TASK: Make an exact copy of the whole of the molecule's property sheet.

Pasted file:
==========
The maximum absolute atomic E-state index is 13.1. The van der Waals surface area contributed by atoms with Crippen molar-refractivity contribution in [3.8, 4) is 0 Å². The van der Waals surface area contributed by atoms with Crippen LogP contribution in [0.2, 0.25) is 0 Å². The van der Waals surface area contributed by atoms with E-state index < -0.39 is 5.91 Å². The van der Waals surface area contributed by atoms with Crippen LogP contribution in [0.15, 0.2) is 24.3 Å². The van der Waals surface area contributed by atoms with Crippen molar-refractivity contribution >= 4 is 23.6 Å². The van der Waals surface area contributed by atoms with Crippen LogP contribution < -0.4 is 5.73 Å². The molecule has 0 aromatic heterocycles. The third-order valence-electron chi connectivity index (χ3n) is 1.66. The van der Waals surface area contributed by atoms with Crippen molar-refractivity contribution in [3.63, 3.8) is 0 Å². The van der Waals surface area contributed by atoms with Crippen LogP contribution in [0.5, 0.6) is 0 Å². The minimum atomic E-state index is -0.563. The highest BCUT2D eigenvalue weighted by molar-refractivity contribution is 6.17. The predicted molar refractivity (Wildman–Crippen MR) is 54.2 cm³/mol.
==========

The maximum absolute atomic E-state index is 13.1. The van der Waals surface area contributed by atoms with Crippen molar-refractivity contribution in [3.8, 4) is 0 Å². The van der Waals surface area contributed by atoms with Crippen LogP contribution in [0.2, 0.25) is 0 Å². The van der Waals surface area contributed by atoms with E-state index < -0.39 is 5.91 Å². The van der Waals surface area contributed by atoms with Crippen LogP contribution in [0.15, 0.2) is 24.3 Å². The van der Waals surface area contributed by atoms with Crippen molar-refractivity contribution >= 4 is 23.6 Å². The van der Waals surface area contributed by atoms with Crippen LogP contribution < -0.4 is 5.73 Å². The molecule has 0 aromatic heterocycles. The third-order valence-electron chi connectivity index (χ3n) is 1.66. The van der Waals surface area contributed by atoms with Crippen molar-refractivity contribution in [3.63, 3.8) is 0 Å². The van der Waals surface area contributed by atoms with Crippen LogP contribution in [0.5, 0.6) is 0 Å². The minimum atomic E-state index is -0.563. The highest BCUT2D eigenvalue weighted by molar-refractivity contribution is 6.17. The predicted molar refractivity (Wildman–Crippen MR) is 54.2 cm³/mol.